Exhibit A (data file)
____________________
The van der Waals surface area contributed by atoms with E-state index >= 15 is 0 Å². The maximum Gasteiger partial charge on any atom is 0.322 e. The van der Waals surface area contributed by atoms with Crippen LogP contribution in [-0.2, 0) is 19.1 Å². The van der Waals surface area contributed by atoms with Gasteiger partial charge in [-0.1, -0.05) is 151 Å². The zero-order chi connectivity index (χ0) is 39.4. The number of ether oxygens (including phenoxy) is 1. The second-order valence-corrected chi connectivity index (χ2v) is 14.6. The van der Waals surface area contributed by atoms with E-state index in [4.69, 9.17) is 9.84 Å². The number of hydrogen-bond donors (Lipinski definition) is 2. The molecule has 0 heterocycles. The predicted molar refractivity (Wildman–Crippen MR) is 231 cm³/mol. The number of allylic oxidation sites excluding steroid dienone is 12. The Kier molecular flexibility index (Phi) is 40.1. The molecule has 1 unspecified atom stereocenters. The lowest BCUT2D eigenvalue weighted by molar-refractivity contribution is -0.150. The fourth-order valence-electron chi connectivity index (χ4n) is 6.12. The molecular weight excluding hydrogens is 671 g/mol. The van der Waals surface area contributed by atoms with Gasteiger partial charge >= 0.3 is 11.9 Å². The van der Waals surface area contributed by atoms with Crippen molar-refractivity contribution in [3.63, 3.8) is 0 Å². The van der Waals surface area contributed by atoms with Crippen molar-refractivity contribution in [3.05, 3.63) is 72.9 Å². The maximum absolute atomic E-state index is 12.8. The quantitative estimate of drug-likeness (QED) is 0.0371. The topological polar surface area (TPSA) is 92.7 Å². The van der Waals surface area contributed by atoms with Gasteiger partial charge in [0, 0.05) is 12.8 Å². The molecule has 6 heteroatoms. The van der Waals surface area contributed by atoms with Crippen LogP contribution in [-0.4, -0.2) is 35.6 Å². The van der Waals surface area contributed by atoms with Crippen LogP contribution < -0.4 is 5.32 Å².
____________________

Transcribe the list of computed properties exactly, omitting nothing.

The van der Waals surface area contributed by atoms with E-state index >= 15 is 0 Å². The maximum Gasteiger partial charge on any atom is 0.322 e. The van der Waals surface area contributed by atoms with Crippen LogP contribution in [-0.2, 0) is 19.1 Å². The van der Waals surface area contributed by atoms with Gasteiger partial charge in [-0.1, -0.05) is 151 Å². The zero-order chi connectivity index (χ0) is 39.4. The number of ether oxygens (including phenoxy) is 1. The second-order valence-corrected chi connectivity index (χ2v) is 14.6. The van der Waals surface area contributed by atoms with E-state index in [4.69, 9.17) is 9.84 Å². The number of hydrogen-bond donors (Lipinski definition) is 2. The molecule has 0 heterocycles. The predicted molar refractivity (Wildman–Crippen MR) is 231 cm³/mol. The number of allylic oxidation sites excluding steroid dienone is 12. The Kier molecular flexibility index (Phi) is 40.1. The molecule has 1 unspecified atom stereocenters. The lowest BCUT2D eigenvalue weighted by molar-refractivity contribution is -0.150. The fourth-order valence-electron chi connectivity index (χ4n) is 6.12. The molecular weight excluding hydrogens is 671 g/mol. The van der Waals surface area contributed by atoms with Gasteiger partial charge >= 0.3 is 11.9 Å². The van der Waals surface area contributed by atoms with Crippen molar-refractivity contribution in [3.63, 3.8) is 0 Å². The van der Waals surface area contributed by atoms with Crippen molar-refractivity contribution in [3.05, 3.63) is 72.9 Å². The maximum absolute atomic E-state index is 12.8. The quantitative estimate of drug-likeness (QED) is 0.0371. The topological polar surface area (TPSA) is 92.7 Å². The van der Waals surface area contributed by atoms with Gasteiger partial charge in [0, 0.05) is 12.8 Å². The molecule has 6 heteroatoms. The van der Waals surface area contributed by atoms with Crippen LogP contribution in [-0.4, -0.2) is 35.6 Å². The van der Waals surface area contributed by atoms with Crippen LogP contribution < -0.4 is 5.32 Å².